What should have been a legitimate health emergency quickly turned into what this writer is calling the “Great Panic of 2020”. It has achieved virtually all the goals of Sustainable Development in one fell swoop: driving cash out of circulation, shutting down the global economy, forcing citizens into Sustainable behavior, etc. This is beyond anything that climate change hysteria could ever have accomplished.

How could this happen?

Again, a little research uncovered the original link of the panic: Imperial College in London. Imperial is deeply rooted in Sustainable Development education and policies, and has long been part of that university group that spews out radical studies on the deleterious effects global warming. Invariably, faulty computer models have been used to create pre-determined outcomes.

It was the same Imperial College, using the same faulty computer models but focused on COVID-19, that made the first predictions of 500,000 dying in England and 1.2 million in America. Their predictions have been greatly reduced just one month later, but the damage had already been done. At the same time, it also spewed out the policy remedies of social distancing, closure of schools and universities, suspending economic activities, etc.

The policy wonks who churned out this panic-intended narrative are not even medically trained scientists at all. Rather, they are epidemiologists. In other words, they are mathematicians and statisticians. Worse, they are wholly committed to the implementation of Sustainable Development.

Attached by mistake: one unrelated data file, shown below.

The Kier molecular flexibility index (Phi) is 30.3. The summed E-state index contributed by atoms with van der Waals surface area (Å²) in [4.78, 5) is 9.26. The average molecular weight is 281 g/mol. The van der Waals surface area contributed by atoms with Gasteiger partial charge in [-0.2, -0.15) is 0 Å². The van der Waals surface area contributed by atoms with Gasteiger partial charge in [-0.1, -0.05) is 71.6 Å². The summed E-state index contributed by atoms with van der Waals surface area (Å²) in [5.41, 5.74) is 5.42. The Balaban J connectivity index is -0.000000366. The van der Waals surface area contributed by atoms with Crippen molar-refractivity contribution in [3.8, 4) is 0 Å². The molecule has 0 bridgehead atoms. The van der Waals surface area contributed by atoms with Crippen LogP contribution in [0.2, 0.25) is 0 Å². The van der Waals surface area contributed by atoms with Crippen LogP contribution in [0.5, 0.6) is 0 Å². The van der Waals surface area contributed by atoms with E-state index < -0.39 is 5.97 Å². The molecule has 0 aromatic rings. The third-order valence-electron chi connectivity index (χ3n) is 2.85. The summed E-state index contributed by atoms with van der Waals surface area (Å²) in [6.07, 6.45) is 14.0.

To reiterate, the Great Panic of 2020 has picked up where global warming hysteria failed, and has driven sustainable thinking and practices directly into virtually every household in the world.


The implementation of Sustainable Development down to the local level is reminiscent of Star Trek episodes that involved the “Borg”, a race of beings merged with technology to achieve hive-minded hybrids whose singular mission was: “We will assimilate”. Such is the march of the UN’s economic model of Sustainable Development.

It is being taken from global to national to local by the same kind of hive-minded people who desire to transform the world into an alternative reality that only they can see. Utopia-on-a-stick. The rest of us are considered crazy for not seeing how great a Sustainable world will be.

On the other hand, perhaps it is they who are blind as bats to the grand plan of the Trilateral Commission’s New International Economic Order. There is no substitute for understanding history and remembering who your enemies really are.

Related Reading:

Technocracy News and Trends

Solari Report Resources:

1st Quarter 2020 Wrap Up: The Real Deal on Going Local – The Final Mile with Patrick M. Wood

Opportunity Zones: Prototyping Community Technocracy with Patrick Wood

Technocracy with Patrick M. Wood

Best Books for 2020